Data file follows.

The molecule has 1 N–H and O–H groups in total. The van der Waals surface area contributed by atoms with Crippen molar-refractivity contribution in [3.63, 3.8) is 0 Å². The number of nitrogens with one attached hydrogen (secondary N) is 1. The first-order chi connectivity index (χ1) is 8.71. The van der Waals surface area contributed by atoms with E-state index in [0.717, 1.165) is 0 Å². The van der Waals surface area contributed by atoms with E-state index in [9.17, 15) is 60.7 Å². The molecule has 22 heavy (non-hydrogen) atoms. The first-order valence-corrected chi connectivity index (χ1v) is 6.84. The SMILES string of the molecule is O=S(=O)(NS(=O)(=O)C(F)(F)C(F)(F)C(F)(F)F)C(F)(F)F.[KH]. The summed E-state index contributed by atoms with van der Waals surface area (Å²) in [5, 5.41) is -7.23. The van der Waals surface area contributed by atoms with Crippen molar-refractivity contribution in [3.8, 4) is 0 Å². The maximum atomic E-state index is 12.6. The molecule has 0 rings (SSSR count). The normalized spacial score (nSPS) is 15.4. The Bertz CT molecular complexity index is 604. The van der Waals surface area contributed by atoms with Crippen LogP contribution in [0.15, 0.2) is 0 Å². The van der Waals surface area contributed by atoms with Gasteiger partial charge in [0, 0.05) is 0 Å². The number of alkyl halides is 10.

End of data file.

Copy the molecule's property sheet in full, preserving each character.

The molecule has 1 N–H and O–H groups in total. The van der Waals surface area contributed by atoms with Crippen molar-refractivity contribution in [3.63, 3.8) is 0 Å². The number of nitrogens with one attached hydrogen (secondary N) is 1. The first-order chi connectivity index (χ1) is 8.71. The van der Waals surface area contributed by atoms with E-state index in [0.717, 1.165) is 0 Å². The van der Waals surface area contributed by atoms with E-state index in [9.17, 15) is 60.7 Å². The molecule has 22 heavy (non-hydrogen) atoms. The first-order valence-corrected chi connectivity index (χ1v) is 6.84. The SMILES string of the molecule is O=S(=O)(NS(=O)(=O)C(F)(F)C(F)(F)C(F)(F)F)C(F)(F)F.[KH]. The summed E-state index contributed by atoms with van der Waals surface area (Å²) in [5, 5.41) is -7.23. The van der Waals surface area contributed by atoms with Crippen molar-refractivity contribution in [3.8, 4) is 0 Å². The maximum atomic E-state index is 12.6. The molecule has 0 rings (SSSR count). The normalized spacial score (nSPS) is 15.4. The Bertz CT molecular complexity index is 604. The van der Waals surface area contributed by atoms with Crippen LogP contribution in [0.15, 0.2) is 0 Å². The van der Waals surface area contributed by atoms with Gasteiger partial charge in [0, 0.05) is 0 Å². The number of alkyl halides is 10.